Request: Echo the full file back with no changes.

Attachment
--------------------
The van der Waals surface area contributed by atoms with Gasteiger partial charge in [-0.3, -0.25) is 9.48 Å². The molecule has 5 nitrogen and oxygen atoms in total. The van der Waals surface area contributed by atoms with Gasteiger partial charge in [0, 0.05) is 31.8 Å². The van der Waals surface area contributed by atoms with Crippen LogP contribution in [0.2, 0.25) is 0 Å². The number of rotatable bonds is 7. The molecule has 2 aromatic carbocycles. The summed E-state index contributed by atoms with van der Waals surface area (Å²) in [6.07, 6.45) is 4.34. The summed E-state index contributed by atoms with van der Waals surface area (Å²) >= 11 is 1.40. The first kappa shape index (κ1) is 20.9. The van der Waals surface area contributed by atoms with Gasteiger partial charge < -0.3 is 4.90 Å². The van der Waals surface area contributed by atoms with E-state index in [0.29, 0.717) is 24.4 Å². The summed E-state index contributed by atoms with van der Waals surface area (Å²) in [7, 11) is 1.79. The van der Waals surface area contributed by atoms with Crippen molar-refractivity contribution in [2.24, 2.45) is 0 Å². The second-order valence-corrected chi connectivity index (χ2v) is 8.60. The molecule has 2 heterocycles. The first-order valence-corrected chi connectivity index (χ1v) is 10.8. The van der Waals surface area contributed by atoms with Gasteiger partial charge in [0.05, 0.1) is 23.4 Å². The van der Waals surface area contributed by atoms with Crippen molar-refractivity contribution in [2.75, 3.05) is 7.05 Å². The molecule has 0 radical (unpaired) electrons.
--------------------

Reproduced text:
The van der Waals surface area contributed by atoms with Gasteiger partial charge in [-0.3, -0.25) is 9.48 Å². The molecule has 5 nitrogen and oxygen atoms in total. The van der Waals surface area contributed by atoms with Gasteiger partial charge in [0, 0.05) is 31.8 Å². The van der Waals surface area contributed by atoms with Crippen LogP contribution in [0.2, 0.25) is 0 Å². The number of rotatable bonds is 7. The molecule has 2 aromatic carbocycles. The summed E-state index contributed by atoms with van der Waals surface area (Å²) in [6.07, 6.45) is 4.34. The summed E-state index contributed by atoms with van der Waals surface area (Å²) >= 11 is 1.40. The first kappa shape index (κ1) is 20.9. The van der Waals surface area contributed by atoms with Gasteiger partial charge < -0.3 is 4.90 Å². The van der Waals surface area contributed by atoms with E-state index in [0.29, 0.717) is 24.4 Å². The summed E-state index contributed by atoms with van der Waals surface area (Å²) in [7, 11) is 1.79. The van der Waals surface area contributed by atoms with Crippen molar-refractivity contribution in [2.24, 2.45) is 0 Å². The second-order valence-corrected chi connectivity index (χ2v) is 8.60. The molecule has 2 heterocycles. The first-order valence-corrected chi connectivity index (χ1v) is 10.8. The van der Waals surface area contributed by atoms with Gasteiger partial charge in [0.05, 0.1) is 23.4 Å². The van der Waals surface area contributed by atoms with Crippen molar-refractivity contribution in [2.75, 3.05) is 7.05 Å². The molecule has 0 radical (unpaired) electrons.